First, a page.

What Must a VAWA petitioner prove?
In the case of an abused spouse, he or she must show that:
- Abuser is a U.S. citizen or lawful permanent resident
- Entered into a legal, good-faith marriage - The VAWA self-petitioner cannot have entered into a marriage for the primary purpose of circumventing the immigration laws. The self-petitioner's intent is key here. Thus, if she intended to establish a life with the abuser at the time of the marriage, the good-faith marriage requirement should be satisfied. It is for this reason that intended spouses - those who entered into bigamous marriages - may be eligible for VAWA relief so long as they can show that they entered those marriages in good faith. If the VAWA self-petitioner or her abuser has been previously married, she must also submit evidence of the legal termination of those marriages.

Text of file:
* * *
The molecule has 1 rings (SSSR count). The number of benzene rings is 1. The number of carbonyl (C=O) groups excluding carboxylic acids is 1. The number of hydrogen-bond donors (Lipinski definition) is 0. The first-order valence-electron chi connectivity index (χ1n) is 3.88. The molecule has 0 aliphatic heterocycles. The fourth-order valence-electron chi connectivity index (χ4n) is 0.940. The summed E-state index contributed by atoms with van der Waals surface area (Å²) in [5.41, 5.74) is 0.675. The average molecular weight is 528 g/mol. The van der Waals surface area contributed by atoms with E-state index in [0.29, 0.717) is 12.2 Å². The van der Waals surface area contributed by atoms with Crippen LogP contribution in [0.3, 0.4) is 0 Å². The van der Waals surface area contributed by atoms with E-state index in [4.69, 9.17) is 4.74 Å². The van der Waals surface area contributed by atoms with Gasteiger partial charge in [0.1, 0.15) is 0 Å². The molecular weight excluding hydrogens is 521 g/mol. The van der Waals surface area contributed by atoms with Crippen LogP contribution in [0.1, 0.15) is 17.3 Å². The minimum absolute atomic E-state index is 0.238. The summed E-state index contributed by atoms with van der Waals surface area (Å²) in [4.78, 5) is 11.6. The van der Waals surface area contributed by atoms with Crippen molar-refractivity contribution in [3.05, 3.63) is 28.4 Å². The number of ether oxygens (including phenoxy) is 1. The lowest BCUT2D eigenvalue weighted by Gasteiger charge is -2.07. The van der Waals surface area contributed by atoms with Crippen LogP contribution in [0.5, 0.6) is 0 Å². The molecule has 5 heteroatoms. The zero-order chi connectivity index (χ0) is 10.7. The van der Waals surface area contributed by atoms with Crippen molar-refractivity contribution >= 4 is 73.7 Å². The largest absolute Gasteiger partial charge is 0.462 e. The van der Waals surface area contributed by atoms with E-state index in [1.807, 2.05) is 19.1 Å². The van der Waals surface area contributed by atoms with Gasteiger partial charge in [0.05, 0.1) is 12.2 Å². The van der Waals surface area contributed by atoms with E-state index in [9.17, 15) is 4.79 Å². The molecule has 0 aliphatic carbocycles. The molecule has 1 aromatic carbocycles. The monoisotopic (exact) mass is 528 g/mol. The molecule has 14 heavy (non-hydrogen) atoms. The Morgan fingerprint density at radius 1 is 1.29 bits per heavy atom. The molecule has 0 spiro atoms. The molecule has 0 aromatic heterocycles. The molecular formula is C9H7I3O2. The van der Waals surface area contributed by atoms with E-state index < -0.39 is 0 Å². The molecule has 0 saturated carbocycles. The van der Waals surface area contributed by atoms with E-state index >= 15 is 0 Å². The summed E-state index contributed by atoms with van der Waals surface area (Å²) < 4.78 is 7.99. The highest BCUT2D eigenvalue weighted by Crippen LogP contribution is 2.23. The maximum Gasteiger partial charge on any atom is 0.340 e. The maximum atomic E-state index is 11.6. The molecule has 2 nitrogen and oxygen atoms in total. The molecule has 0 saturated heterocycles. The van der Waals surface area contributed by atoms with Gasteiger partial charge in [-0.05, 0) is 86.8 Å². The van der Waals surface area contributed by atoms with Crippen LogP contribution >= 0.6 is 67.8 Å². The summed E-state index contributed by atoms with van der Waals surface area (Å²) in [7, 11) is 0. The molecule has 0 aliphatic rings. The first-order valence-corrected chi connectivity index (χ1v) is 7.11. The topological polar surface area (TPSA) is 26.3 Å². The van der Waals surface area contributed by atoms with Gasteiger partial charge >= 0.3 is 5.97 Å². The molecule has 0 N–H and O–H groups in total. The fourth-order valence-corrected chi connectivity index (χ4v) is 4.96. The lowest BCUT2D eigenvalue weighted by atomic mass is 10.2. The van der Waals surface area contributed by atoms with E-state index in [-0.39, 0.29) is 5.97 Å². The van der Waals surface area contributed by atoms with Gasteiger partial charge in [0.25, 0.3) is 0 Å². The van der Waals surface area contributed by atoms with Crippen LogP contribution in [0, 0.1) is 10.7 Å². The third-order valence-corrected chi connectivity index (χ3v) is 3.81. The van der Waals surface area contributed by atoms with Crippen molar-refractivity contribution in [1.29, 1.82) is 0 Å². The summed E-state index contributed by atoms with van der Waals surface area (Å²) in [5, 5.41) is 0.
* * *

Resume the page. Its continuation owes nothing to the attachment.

- Battery or extreme cruelty by abuser - These terms are defined broadly in the law to mean "any act or threatened act of violence, including any forceful detention, which results or threatens to result in physical or mental injury." Acts of violence may include psychological abuse or sexual abuse, including rape, molestation, or incest. Examples of extreme cruelty include social isolation, threats, economic abuse, and other conduct which is intended to control or maintain power over the victim.
- Joint residence with abuser - VAWA self-petitioners must provide evidence that they have resided with their abusers. However, joint residence may have occurred in another country.
- Good moral character - This eligibility requirement must be established for the three years preceding the filing of the VAWA self-petition. While USCIS's inquiry should focus on the three years before filing the petition, acts or convictions prior to this three-year period may also be examined.
Standard of Proof
The standard of proof applied in adjudicating VAWA petitions is "any credible evidence."